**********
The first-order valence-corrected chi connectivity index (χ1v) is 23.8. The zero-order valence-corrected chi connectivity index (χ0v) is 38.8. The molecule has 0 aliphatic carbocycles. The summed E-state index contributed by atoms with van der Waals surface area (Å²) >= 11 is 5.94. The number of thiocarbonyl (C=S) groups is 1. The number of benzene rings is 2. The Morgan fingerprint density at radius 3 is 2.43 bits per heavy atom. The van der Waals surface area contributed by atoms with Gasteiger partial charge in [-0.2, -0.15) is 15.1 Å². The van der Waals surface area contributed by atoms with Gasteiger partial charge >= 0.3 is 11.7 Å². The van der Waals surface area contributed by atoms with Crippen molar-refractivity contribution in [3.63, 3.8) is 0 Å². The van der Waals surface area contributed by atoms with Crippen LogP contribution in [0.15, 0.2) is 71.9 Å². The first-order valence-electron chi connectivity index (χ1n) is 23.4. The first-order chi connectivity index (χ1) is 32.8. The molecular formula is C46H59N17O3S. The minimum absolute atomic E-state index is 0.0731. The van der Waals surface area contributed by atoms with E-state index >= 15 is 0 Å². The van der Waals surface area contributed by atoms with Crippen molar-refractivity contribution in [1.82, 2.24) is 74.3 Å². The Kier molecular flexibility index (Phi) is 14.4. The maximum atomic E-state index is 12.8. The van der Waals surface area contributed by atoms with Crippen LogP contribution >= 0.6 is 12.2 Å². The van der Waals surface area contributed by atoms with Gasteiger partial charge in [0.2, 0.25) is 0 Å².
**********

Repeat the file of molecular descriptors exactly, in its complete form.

The first-order valence-corrected chi connectivity index (χ1v) is 23.8. The zero-order valence-corrected chi connectivity index (χ0v) is 38.8. The molecule has 0 aliphatic carbocycles. The summed E-state index contributed by atoms with van der Waals surface area (Å²) >= 11 is 5.94. The number of thiocarbonyl (C=S) groups is 1. The number of benzene rings is 2. The Morgan fingerprint density at radius 3 is 2.43 bits per heavy atom. The van der Waals surface area contributed by atoms with Gasteiger partial charge in [-0.2, -0.15) is 15.1 Å². The van der Waals surface area contributed by atoms with Gasteiger partial charge >= 0.3 is 11.7 Å². The van der Waals surface area contributed by atoms with Crippen molar-refractivity contribution in [3.63, 3.8) is 0 Å². The van der Waals surface area contributed by atoms with Crippen LogP contribution in [0.15, 0.2) is 71.9 Å². The first-order valence-electron chi connectivity index (χ1n) is 23.4. The first-order chi connectivity index (χ1) is 32.8. The molecular formula is C46H59N17O3S. The minimum absolute atomic E-state index is 0.0731. The van der Waals surface area contributed by atoms with E-state index >= 15 is 0 Å². The van der Waals surface area contributed by atoms with Crippen molar-refractivity contribution in [1.82, 2.24) is 74.3 Å². The Kier molecular flexibility index (Phi) is 14.4. The maximum atomic E-state index is 12.8. The van der Waals surface area contributed by atoms with Crippen LogP contribution >= 0.6 is 12.2 Å². The van der Waals surface area contributed by atoms with Gasteiger partial charge in [0.2, 0.25) is 0 Å².